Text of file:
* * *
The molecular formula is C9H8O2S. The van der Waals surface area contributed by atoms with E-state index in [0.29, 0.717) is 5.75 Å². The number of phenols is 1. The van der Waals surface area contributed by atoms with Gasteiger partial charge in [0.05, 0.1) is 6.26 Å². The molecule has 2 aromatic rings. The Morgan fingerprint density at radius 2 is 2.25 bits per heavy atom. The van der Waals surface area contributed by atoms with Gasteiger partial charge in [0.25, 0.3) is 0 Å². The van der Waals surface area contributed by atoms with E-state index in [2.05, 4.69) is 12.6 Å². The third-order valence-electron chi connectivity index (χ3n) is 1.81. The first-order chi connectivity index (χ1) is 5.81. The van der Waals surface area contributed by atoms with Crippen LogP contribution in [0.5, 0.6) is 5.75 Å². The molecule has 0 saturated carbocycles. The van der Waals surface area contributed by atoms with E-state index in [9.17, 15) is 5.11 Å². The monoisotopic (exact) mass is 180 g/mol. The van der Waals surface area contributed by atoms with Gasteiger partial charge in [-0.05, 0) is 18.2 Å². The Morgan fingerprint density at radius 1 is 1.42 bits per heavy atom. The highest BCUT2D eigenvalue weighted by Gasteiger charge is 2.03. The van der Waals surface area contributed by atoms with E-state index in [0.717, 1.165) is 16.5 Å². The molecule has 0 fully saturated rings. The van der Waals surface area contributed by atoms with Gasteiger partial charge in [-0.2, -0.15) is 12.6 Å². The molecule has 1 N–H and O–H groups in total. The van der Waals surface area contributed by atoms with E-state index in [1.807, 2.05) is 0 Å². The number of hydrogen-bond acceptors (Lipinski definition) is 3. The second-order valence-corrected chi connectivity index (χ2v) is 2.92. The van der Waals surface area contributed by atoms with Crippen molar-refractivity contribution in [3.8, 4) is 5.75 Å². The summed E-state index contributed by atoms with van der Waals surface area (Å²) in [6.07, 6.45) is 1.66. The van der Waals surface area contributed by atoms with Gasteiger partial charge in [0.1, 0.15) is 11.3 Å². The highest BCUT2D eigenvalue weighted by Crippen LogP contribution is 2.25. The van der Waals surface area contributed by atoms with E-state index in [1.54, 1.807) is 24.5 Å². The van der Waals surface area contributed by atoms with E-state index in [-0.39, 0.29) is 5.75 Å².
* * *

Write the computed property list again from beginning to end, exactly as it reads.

The molecular formula is C9H8O2S. The van der Waals surface area contributed by atoms with E-state index in [0.29, 0.717) is 5.75 Å². The number of phenols is 1. The van der Waals surface area contributed by atoms with Gasteiger partial charge in [0.05, 0.1) is 6.26 Å². The molecule has 2 aromatic rings. The Morgan fingerprint density at radius 2 is 2.25 bits per heavy atom. The van der Waals surface area contributed by atoms with Gasteiger partial charge in [0.25, 0.3) is 0 Å². The van der Waals surface area contributed by atoms with E-state index in [2.05, 4.69) is 12.6 Å². The third-order valence-electron chi connectivity index (χ3n) is 1.81. The first-order chi connectivity index (χ1) is 5.81. The van der Waals surface area contributed by atoms with Crippen LogP contribution in [0.5, 0.6) is 5.75 Å². The molecule has 0 saturated carbocycles. The van der Waals surface area contributed by atoms with E-state index in [9.17, 15) is 5.11 Å². The monoisotopic (exact) mass is 180 g/mol. The van der Waals surface area contributed by atoms with Gasteiger partial charge in [-0.05, 0) is 18.2 Å². The Morgan fingerprint density at radius 1 is 1.42 bits per heavy atom. The highest BCUT2D eigenvalue weighted by Gasteiger charge is 2.03. The van der Waals surface area contributed by atoms with E-state index in [0.717, 1.165) is 16.5 Å². The molecule has 0 fully saturated rings. The van der Waals surface area contributed by atoms with Gasteiger partial charge in [-0.2, -0.15) is 12.6 Å². The molecule has 1 N–H and O–H groups in total. The van der Waals surface area contributed by atoms with E-state index in [1.807, 2.05) is 0 Å². The number of hydrogen-bond acceptors (Lipinski definition) is 3. The second-order valence-corrected chi connectivity index (χ2v) is 2.92. The van der Waals surface area contributed by atoms with Crippen molar-refractivity contribution in [3.8, 4) is 5.75 Å². The summed E-state index contributed by atoms with van der Waals surface area (Å²) in [6.07, 6.45) is 1.66. The van der Waals surface area contributed by atoms with Gasteiger partial charge in [0.1, 0.15) is 11.3 Å². The highest BCUT2D eigenvalue weighted by Crippen LogP contribution is 2.25. The van der Waals surface area contributed by atoms with E-state index in [1.54, 1.807) is 24.5 Å². The van der Waals surface area contributed by atoms with E-state index in [-0.39, 0.29) is 5.75 Å².